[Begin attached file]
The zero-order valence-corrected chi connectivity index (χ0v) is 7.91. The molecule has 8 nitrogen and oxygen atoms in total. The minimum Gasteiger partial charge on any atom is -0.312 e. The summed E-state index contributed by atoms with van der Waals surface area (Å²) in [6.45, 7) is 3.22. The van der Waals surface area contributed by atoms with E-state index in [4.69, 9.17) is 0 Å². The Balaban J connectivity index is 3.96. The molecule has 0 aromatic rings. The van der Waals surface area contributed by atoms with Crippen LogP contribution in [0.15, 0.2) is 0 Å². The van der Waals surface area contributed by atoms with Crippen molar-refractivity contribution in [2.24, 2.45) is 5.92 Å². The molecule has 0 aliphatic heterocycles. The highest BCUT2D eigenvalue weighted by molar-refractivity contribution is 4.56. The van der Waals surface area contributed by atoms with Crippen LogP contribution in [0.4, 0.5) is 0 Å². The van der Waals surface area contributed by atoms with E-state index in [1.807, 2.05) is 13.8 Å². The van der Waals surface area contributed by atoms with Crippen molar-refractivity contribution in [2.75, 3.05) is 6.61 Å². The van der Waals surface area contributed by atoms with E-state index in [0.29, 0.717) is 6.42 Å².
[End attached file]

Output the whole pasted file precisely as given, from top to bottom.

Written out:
The zero-order valence-corrected chi connectivity index (χ0v) is 7.91. The molecule has 8 nitrogen and oxygen atoms in total. The minimum Gasteiger partial charge on any atom is -0.312 e. The summed E-state index contributed by atoms with van der Waals surface area (Å²) in [6.45, 7) is 3.22. The van der Waals surface area contributed by atoms with E-state index in [4.69, 9.17) is 0 Å². The Balaban J connectivity index is 3.96. The molecule has 0 aromatic rings. The van der Waals surface area contributed by atoms with Crippen LogP contribution in [0.15, 0.2) is 0 Å². The van der Waals surface area contributed by atoms with Crippen molar-refractivity contribution in [2.24, 2.45) is 5.92 Å². The molecule has 0 aliphatic heterocycles. The highest BCUT2D eigenvalue weighted by molar-refractivity contribution is 4.56. The van der Waals surface area contributed by atoms with Crippen LogP contribution in [0.4, 0.5) is 0 Å². The van der Waals surface area contributed by atoms with E-state index in [1.807, 2.05) is 13.8 Å². The van der Waals surface area contributed by atoms with Crippen molar-refractivity contribution in [2.75, 3.05) is 6.61 Å². The van der Waals surface area contributed by atoms with E-state index in [0.29, 0.717) is 6.42 Å².